Previously, numerous studies were conducted on the seroprevalence of T. gondii in humans. However, limited information is available regarding the seroprevalence of this protozoan in wildlife, especially in zoological gardens in China, with two reports concerning the Shanghai and Beijing zoological gardens [6, 7]. High levels of T. gondii infection are found in felids. Since this protozoan can be shed by felids, this might have contributed to the spread of T. gondii in the zoo. Therefore, the personnel working in the zoo or the people visiting the zoo should be aware of the procedures required to reduce the potential zoonotic threat of T. gondii .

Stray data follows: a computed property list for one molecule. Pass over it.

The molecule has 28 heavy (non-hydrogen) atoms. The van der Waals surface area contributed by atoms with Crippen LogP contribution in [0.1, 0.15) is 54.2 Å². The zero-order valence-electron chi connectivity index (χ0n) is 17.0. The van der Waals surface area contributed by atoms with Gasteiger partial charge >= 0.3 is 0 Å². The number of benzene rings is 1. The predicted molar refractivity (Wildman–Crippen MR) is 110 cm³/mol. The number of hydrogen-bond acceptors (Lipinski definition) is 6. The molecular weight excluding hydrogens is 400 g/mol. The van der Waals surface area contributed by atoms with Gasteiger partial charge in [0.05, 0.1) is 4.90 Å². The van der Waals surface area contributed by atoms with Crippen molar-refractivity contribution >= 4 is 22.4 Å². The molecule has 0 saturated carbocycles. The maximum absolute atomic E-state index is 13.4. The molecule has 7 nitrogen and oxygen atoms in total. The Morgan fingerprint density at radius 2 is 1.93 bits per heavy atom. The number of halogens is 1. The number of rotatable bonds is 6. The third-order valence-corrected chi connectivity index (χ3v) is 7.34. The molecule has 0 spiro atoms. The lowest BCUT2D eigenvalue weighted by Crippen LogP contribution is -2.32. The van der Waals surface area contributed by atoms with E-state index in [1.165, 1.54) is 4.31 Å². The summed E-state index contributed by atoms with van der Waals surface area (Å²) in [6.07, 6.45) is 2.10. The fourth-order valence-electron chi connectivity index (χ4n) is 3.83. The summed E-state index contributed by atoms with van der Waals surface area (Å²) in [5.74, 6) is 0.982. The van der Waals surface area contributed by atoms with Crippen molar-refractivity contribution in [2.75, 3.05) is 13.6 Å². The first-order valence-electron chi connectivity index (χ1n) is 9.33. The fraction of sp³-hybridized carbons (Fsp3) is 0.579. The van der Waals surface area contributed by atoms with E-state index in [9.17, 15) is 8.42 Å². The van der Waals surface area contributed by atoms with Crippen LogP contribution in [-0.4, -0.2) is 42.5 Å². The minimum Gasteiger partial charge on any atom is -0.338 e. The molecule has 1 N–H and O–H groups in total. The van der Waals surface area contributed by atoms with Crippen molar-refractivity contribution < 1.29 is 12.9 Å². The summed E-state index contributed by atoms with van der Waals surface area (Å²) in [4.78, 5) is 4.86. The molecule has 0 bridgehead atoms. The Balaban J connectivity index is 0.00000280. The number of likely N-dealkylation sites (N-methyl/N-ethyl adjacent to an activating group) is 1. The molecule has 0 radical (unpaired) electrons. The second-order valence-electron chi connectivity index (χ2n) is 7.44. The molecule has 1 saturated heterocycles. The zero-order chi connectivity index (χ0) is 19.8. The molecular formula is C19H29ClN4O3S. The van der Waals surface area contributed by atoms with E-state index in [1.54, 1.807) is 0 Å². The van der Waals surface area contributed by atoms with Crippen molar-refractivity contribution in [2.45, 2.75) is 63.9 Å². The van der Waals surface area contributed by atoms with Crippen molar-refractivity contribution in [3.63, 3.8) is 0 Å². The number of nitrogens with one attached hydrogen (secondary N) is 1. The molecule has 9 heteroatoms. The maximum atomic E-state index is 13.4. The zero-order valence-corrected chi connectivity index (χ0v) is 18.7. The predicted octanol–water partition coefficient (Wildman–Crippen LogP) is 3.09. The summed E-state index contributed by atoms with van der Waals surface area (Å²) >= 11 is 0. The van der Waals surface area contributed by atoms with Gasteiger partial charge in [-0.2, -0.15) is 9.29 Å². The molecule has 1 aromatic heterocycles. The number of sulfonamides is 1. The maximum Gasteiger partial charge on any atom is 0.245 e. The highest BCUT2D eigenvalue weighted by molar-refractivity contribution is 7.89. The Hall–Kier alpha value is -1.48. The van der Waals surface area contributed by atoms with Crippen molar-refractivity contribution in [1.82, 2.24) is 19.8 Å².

The prevalence of T. gondii infection in zoo animals (17.9%) and in domestic buffaloes (16.8%), cattle (11.4%), and goats (10.3%) in Jiangxi province indicates T. gondii exposure in several animal species. Currently, no information is available on clinical toxoplasmosis in animals in this province. Further studies are needed to determine the prevalence of viable T. gondii in cattle and buffalo tissues because these animals are considered resistant to this protozoan .
None of the authors have any conflict of interest.
This study was supported by the Wenzhou City public welfare science and technology plan projects (N20140041).
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Cite this article as: Luo H, Li K, Zhang H, Gan P, Shahzad M, Wu X, Lan Y & Wang J: Seroprevalence of Toxoplasma gondii infection in zoo and domestic animals in Jiangxi Province, China. Parasite, 2017, 24, 7.